Huntington’s disease is caused by a dominant mutation, meaning that anyone who inherits it will develop the disease. Symptoms typically start when people are in their 30s, and those include dementia and the loss of motor control. Despite having identified the gene decades ago, we’ve struggled to find a way to use that knowledge to make patient’s lives better. The protein that’s produced by the damaged gene is so similar to the normal version that targeting it has proven nearly impossible.
But now, scientists in China have devised a way to specifically get rid of the damaged protein. They’ve identified molecules that can link the damaged form of the protein to a system that cells use to target proteins for digestion and recycling. Tests in mice and flies seem to indicate that this is enough to reverse many of the problems caused by the Huntington’s mutation.
A dangerous expansion
Huntington’s disease belongs to a class of genetic disorders caused by an expansion of the DNA within the part of the gene that encodes the protein. When being translated into a protein, the bases of DNA are read in sets of three, with each triplet coding for a different amino acid (or telling the cell to stop translating). If a protein needs the same amino acid several times in a row, the same triplet may be repeated multiple times.
In most cases, this isn’t an issue. But the machinery that copies DNA when a cell divides sometimes has trouble with repeated sequences, leading to extra copies of the repeat after a cell divides. Over many cell divisions, these repeats can build up, with dozens of the same three base code in a row. They all encode the same amino acid, so if a protein can tolerate the expanded stretch of that amino acid, there’s not a problem.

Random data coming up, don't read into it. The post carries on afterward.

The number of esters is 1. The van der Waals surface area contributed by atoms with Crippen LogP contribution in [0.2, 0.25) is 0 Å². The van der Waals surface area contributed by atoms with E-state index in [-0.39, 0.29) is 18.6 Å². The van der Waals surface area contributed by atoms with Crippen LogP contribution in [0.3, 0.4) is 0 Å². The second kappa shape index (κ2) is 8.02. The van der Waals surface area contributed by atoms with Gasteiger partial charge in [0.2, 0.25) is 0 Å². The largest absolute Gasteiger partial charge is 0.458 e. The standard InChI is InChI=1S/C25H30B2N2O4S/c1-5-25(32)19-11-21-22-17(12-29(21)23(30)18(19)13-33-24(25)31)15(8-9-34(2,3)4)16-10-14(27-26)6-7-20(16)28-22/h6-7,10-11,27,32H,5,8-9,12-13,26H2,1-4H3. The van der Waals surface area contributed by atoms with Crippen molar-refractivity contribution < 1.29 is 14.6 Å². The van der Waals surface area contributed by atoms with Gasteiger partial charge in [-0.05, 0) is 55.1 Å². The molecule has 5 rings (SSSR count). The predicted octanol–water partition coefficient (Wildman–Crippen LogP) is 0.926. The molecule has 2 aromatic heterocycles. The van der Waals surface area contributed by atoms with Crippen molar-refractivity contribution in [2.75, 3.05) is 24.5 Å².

Some proteins, however, can’t tolerate it. The Huntington’s disease protein is one of them, as are a number of proteins associated with genetic ataxias. While it’s not clear exactly what the defective form of the protein does at a biochemical level, it’s clear that it’s toxic to nerve cells. Over time, the defective proteins build up in aggregates, interfering with the functions of the nerve cells, and ultimately killing them. The protein is also found in other cells and is critical for early development, but it’s the death of nerve cells that cause the worst problems.
All of these features make the disease incredibly difficult to target. The defective protein is similar enough to the normal one that you can’t simply target it—it’s identical except for having more of just one of its amino acids. The normal version is far too important to simply get rid of the protein. The defective part of the protein doesn’t have a specific activity and will vary in length, so it’s not clear whether it’s possible to design an inhibitor that blocks it. It might be possible to use a gene-editing system to eliminate the defective version, but we’d have to get that into the vast majority of the brain cells if we want to prevent widespread die-offs—something that’s currently well beyond our technical ability.
Finding a linker
The researchers behind the new work decided that there might be an easier way of getting rid of the defective version of the protein. Although the repeated stretch of the amino acid doesn’t have an obvious function that could be inhibited, it might be possible to find a small molecule that specifically stuck to it. And, if they had that, they could use the molecule to manipulate the protein’s fate.